Thursday, 11 February 2010

Many countries, many peoples, many languages

The London hospital prided itself on catering for people of 94 different languages. Every ward and department possessed a list of interpreters who could be called in, at a moment’s notice, for translation purposes. On the whole, the system worked well, although there were some inevitable delays as interpreters were located and travelled to the place where they were needed.

However there was a day when one clinic had a greater than usual number of refugees from Sudan, Ethiopia and Somalia who spoke little or no English. One tired nurse was puzzled. ‘We have so many interpreters’, she said, ’Why doesn’t the list include someone who speaks African?’ Obviously, she did not realise that there are 52 countries in Africa, each with many indigenous languages and probably an uncounted number of dialects, not all of them in a written form. Nigeria alone has 634 identifiable languages.

As for Asia, there are 32 countries, as varied as are Italy, Norway, Wales and Poland are within Europe. Just as it makes little sense to speak of Italy, Norway, Wales and Poland as if they were one country, so it is illogical to refer to Asia or Africa as if both continents were homogeneous.

In a recent interview, Fr Adolpho Nicolàs, the Jesuit Superior General declared: ‘It took me some time to realize that there is no Asia, an Asia we can speak about in one line of conversation. Asia is many countries, many cultures, many traditions, many histories and peoples. If Africa is still "one Africa" for me, it means that I do not yet understand it. I really hope that, as I grow in understanding Africa, I will come to the realization that there are many peoples, many languages, many traditions, many cultures... in Africa as well. And then comparisons become concrete and limited. I find it very hard - that is, impossible - to compare Asia and Africa. I would have to ask which Asia? And which Africa?’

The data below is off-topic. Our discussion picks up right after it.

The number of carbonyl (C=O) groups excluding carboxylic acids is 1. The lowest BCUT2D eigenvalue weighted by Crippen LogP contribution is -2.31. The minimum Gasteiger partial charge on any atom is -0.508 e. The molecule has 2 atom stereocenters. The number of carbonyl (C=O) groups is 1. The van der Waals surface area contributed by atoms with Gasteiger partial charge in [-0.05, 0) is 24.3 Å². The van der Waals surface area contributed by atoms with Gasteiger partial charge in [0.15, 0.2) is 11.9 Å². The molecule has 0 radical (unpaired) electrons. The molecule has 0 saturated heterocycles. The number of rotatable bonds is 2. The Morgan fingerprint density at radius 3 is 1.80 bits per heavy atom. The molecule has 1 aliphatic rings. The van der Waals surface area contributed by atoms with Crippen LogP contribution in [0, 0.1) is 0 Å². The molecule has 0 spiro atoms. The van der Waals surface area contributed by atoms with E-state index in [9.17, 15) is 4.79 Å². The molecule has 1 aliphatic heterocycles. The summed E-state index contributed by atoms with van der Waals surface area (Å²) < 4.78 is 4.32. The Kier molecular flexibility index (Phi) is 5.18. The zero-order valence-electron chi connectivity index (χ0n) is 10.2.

Fr Nicolàs has summarised the mission of the Church in one short paragraph!

In any country, the Church needs indigenous priests, Religious and laity to whom God has revealed himself through the beauties of a shared cultural heritage.

The Society of St Peter the Apostle (SPA) exists in order to ensure that every mission diocese in every mission territory across the world has priests who are of the people and for the people. It is the only Church organisation officially mandated to support the seminaries and more than 30,000 seminarians who will later help to supply the 1,069 dioceses where they will be assigned.

Fortunately, thanks to the Society of St Peter the Apostle (SPA) in England and Wales and some generous individuals who take it upon themselves to personally support a seminarian through the SPA, many young men are able to follow their call to the priesthood whose families would otherwise never be able to afford the cost of seminary studies.

The picture above shows the French lay woman, Jeanne Bigard whose dedication and commitment to providing priests to new Catholic diocese around the world was the inspiration and founder of the Society of St Peter. The Society worldwide now supports over 30,000 major seminarians and 10,000 religious. The SPA continues to bring Christian missionaries throughout the world in communion with each other and tries to ensure that good vocations are not turned away through lack of financial resources. The SPA also enables us to take up our duty as missionaries and followers of Christ to make both spiritual and financial sacrifices, continuing the work begun by a young woman over 100 years ago.

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